2. Somehow poison the binary so it prints out its own stack and which contains the injected HTML code “<u>123”

4:13 pm: I start the exploitation phase. I use the modified generate2 function to try to poison the binary. My idea is to provide a very long password field and I try the following:

generate2('1000',"<u>123</u>") // the displayed password is empty because JSON error
generate2('2000',"<u>123</u>") // still empty
generate2('3000',"<u>123</u>") // WoWoWo I see some random stuff!
buffer overflow

I spent around 10 minutes manually iterating through different numbers to see if I can see the underlined “123” but no luck. Actually no, I managed to get it working a few times with some modifications, but it was hard to reproduce. But here comes the important lesson again: Let’s skip the exploitation, for now, I already confirmed it’s working, try to see if I can pass anything I want as passwordLength in the first place.

4:23 pm: When trying to give the passwordLength as “10abc” you will get an instant error message that it's not a number. The code responsible for that is the following regular expression which can be found in line 46.


Multiline flag in RegExp hints me that each line is most likely matched separately and indeed “100\n” will pass the check.

4:25 pm: I try to inject the string into passworldLength in the query parameter (, click on the Generate button and I get the Invalid number error. That’s because the value is inserted as the value of an <input> element and new line characters are ignored. But I know that /u2028 and /u2029 are also considered line terminators in JavaScript, so I call encodeURICompontent(‘\u2029’), get the encoded value, put it into the query, click on the Generate button, and voila, it works!

4:27 pm: I now try to reflect the HTML into the page. I realize that the offset in number was quite big, so maybe I need to fill the stack with more characters to have the HTML reflected. And indeed, that was the case. I appended 1000 a’s into the URL and I can see the underlined 123 (poc) after clicking on the Generate button.

HTML injection

4:30 pm: I see that I can inject a script and it will be executed.

<script>throw 123</script>

Once again, I look into the RegExp of which characters are allowed and I notice that “-” is also allowed. I knew that the goal is to craft an arbitrary XSS with a very limited charset and thankfully I already researched this area so I knew exactly what to do!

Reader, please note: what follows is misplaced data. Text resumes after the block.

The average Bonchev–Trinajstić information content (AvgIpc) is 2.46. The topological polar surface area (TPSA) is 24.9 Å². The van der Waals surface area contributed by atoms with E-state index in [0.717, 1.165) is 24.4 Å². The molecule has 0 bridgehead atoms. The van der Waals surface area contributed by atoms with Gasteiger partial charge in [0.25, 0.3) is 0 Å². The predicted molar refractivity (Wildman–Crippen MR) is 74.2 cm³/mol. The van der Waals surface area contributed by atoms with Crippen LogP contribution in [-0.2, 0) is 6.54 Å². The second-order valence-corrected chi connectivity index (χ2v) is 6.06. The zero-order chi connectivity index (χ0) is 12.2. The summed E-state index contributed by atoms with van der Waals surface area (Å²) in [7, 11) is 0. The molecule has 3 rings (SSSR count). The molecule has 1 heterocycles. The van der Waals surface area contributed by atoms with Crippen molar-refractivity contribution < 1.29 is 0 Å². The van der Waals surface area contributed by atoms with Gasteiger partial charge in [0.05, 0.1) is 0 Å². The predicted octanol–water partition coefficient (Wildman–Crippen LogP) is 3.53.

Unintended attempts to my challenge

Calling “unsafeCharacters.length — “ a few times will shrink the array.

4:32 pm: We need to somehow trigger the script execution twice, i.e. click on the Generate button twice with the following payload:


But the problem is, after the first click on Generate button, a popup with a generated password appears and when clicking on the close button it reloads the page, hence, our shrinking will be lost. Or will it? I tried to take advantage of back-forward cache in Firefox that upon going back in the history it will restore the JavaScript stack to have the page exactly how we left it. I spent around 10 minutes exploiting this approach and the only released hint under the tweet somehow convinced me that maybe it’s indeed it (yes, that’s around the time when I looked at the hint), because to exploit BF cache history.back() needs to be called :D

4:43 pm: I came to the conclusion that BF cache is probably not the intended way and it’s rather hard to exploit, if exploitable at all, so I looked for other ways. In no time I realized that document.body.lastElementChild.outerHTML — ; will just clear the popup. So the final payload was:


and you need to click on the Generate button twice.

4:45pm: I created a PoC and quickly submitted it to the Intigrity platform.

Intigrity report

Closing thoughts

The challenge was really cool, probably based on the challenge I created a few months back :) What was really nice about the challenge was that it was easy to understand but required certain problem-solving skills to solve. I believe that practicing those skills is useful in real life because the methodology is not very different from real-world problems and applying them can help you solve really hard problems.

So the answer to the question

How do you solve those challenges so quickly?

is that you have a huge advantage if you know that the solution exists. You can try to puzzle up everything, often going from both directions, and then prove that those puzzles can be solvable. In real life, you often don’t know whether there exists a solution to the problem, but once you assume that there is one, solving it becomes much easier!




Security enthusiast that loves playing CTFs and hunting for bugs in the wild. Also likes to do some chess once in a while.